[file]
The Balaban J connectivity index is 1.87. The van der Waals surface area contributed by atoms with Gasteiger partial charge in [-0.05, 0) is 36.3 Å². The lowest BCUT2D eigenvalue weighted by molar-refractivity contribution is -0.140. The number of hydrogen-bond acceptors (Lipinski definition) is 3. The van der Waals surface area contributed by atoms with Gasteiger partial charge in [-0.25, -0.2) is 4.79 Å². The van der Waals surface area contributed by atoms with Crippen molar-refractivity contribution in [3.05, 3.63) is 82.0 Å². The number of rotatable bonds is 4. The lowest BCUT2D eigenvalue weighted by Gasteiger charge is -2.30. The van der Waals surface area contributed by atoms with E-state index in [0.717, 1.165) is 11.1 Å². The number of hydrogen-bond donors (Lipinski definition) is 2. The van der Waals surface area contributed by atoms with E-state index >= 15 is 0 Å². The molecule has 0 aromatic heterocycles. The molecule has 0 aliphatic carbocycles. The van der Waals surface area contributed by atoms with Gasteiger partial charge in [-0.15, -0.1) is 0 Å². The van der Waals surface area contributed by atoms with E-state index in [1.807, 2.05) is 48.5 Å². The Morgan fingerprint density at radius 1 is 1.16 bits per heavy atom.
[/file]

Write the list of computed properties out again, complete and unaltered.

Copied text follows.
The Balaban J connectivity index is 1.87. The van der Waals surface area contributed by atoms with Gasteiger partial charge in [-0.05, 0) is 36.3 Å². The lowest BCUT2D eigenvalue weighted by molar-refractivity contribution is -0.140. The number of hydrogen-bond acceptors (Lipinski definition) is 3. The van der Waals surface area contributed by atoms with Gasteiger partial charge in [-0.25, -0.2) is 4.79 Å². The van der Waals surface area contributed by atoms with Crippen molar-refractivity contribution in [3.05, 3.63) is 82.0 Å². The number of rotatable bonds is 4. The lowest BCUT2D eigenvalue weighted by Gasteiger charge is -2.30. The van der Waals surface area contributed by atoms with E-state index in [0.717, 1.165) is 11.1 Å². The number of hydrogen-bond donors (Lipinski definition) is 2. The van der Waals surface area contributed by atoms with E-state index >= 15 is 0 Å². The molecule has 0 aromatic heterocycles. The molecule has 0 aliphatic carbocycles. The van der Waals surface area contributed by atoms with Gasteiger partial charge in [-0.15, -0.1) is 0 Å². The van der Waals surface area contributed by atoms with E-state index in [1.807, 2.05) is 48.5 Å². The Morgan fingerprint density at radius 1 is 1.16 bits per heavy atom.